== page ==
Volvo Trucks Southern Africa was named one of the country’s top gender empowered companies. The company was awarded for its commitment to, and achievement in the promotion of workplace equality for women.

Endorsed by Standard Bank, United Nations Women, and supported by the Commission for Gender Equality, this initiative now in its 16th year, celebrates organisations in both the public and private sector for prioritising gender empowerment as an integral part of their business strategies.

This award comes after months of rigorous research and benchmarking of the company’s structure, policies, skills development, and female-specific CSR expenditure. Also taken into consideration was the number of female directors, senior management, and employees. Volvo Trucks Southern Africa’s top management team currently consists of 67% women.

“Improving the gender balance has been part of our company culture for many years, as we work systematically to increase inclusion of women on all levels of the organisation, and into a variety of roles including that of technical and commercial management,” said Marcus Hörberg, vice president of Volvo Group Southern Africa. “With a broad variety of initiatives designed to increase female representation, we are striving to move the needle towards increased gender equality. We believe an equal world, is an enabled world.”

One of the company’s female-specific CSR initiatives, Iron Women, is aimed equipping and training women to become successful truck drivers, and in the process change the landscape of the industry. To date, 40 women have been trained, and a further 30 will be trained this year.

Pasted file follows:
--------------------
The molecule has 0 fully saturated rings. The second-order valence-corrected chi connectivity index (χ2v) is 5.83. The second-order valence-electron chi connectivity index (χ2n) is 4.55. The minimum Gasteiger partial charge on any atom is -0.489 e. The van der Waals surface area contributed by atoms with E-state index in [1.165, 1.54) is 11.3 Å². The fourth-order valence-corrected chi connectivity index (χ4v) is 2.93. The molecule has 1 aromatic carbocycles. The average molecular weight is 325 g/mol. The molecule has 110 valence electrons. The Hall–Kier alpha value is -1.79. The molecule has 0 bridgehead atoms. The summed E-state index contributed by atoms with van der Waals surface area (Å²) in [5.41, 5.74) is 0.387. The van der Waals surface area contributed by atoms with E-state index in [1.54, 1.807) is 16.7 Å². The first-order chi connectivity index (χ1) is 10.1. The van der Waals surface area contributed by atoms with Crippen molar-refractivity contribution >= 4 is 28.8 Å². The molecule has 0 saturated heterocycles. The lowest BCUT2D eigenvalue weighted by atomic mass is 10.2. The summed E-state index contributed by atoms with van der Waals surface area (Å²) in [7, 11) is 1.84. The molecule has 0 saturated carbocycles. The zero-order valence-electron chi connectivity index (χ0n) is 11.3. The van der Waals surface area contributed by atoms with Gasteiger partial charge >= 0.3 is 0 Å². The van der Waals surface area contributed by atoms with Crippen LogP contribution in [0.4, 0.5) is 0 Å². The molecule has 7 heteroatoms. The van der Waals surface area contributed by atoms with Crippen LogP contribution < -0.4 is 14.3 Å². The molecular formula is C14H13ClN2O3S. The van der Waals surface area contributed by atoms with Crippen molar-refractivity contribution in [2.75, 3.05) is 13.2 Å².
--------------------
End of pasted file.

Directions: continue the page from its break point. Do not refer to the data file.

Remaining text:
“With women severely underrepresented in the industry, it is hoped that this initiative will help increase the pool of skilled women drivers in the country,” said Hörberg. “We believe these ladies have what it takes to affect positive change in the local transport industry, which will truly only benefit from more gender diversity.”

Hörberg added that company actively promotes gender equality not only because it is ‘the right thing to do’, but because it is essential for business performance.

“Equality is not a women’s concern, it’s a business concern. Ensuring an inclusive culture and a diverse workforce has a positive impact on our productivity, our efficiency, and our ability to innovate,” said Hörberg. “It also enhances our ability to attract the very best people in the industry, regardless of gender, and that level of skill and knowledge ultimately benefits our customers.”

Volvo Trucks Southern Africa’s head office is in Ekhurhuleni, Gauteng and it has an assembly facility in Durban, KwaZulu-Natal. The company has 19 dealer facilities across South Africa.

‘’The work that we have done is just the beginning and although we are honoured to have received the award, we are continuously aiming to improve the status quo,’’ Hörberg concluded.

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